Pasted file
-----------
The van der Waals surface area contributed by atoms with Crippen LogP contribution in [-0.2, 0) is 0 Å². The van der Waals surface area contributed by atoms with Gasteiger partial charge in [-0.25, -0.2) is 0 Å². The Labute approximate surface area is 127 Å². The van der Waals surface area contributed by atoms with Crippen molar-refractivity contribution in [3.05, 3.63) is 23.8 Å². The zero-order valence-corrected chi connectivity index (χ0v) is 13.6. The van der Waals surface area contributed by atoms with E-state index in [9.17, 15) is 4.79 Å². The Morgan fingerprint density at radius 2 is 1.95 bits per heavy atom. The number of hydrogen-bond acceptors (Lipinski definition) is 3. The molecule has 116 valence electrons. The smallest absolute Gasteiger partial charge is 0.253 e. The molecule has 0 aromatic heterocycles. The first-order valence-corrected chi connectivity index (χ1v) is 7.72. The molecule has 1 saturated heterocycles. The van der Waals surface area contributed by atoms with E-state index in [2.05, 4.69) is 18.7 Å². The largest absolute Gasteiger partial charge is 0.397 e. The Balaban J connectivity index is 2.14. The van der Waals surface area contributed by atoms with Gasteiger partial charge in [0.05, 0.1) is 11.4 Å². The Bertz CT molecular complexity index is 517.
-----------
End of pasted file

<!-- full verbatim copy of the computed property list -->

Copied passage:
The van der Waals surface area contributed by atoms with Crippen LogP contribution in [-0.2, 0) is 0 Å². The van der Waals surface area contributed by atoms with Gasteiger partial charge in [-0.25, -0.2) is 0 Å². The Labute approximate surface area is 127 Å². The van der Waals surface area contributed by atoms with Crippen molar-refractivity contribution in [3.05, 3.63) is 23.8 Å². The zero-order valence-corrected chi connectivity index (χ0v) is 13.6. The van der Waals surface area contributed by atoms with E-state index in [9.17, 15) is 4.79 Å². The Morgan fingerprint density at radius 2 is 1.95 bits per heavy atom. The number of hydrogen-bond acceptors (Lipinski definition) is 3. The molecule has 116 valence electrons. The smallest absolute Gasteiger partial charge is 0.253 e. The molecule has 0 aromatic heterocycles. The first-order valence-corrected chi connectivity index (χ1v) is 7.72. The molecule has 1 saturated heterocycles. The van der Waals surface area contributed by atoms with E-state index in [2.05, 4.69) is 18.7 Å². The largest absolute Gasteiger partial charge is 0.397 e. The Balaban J connectivity index is 2.14. The van der Waals surface area contributed by atoms with Gasteiger partial charge in [0.05, 0.1) is 11.4 Å². The Bertz CT molecular complexity index is 517.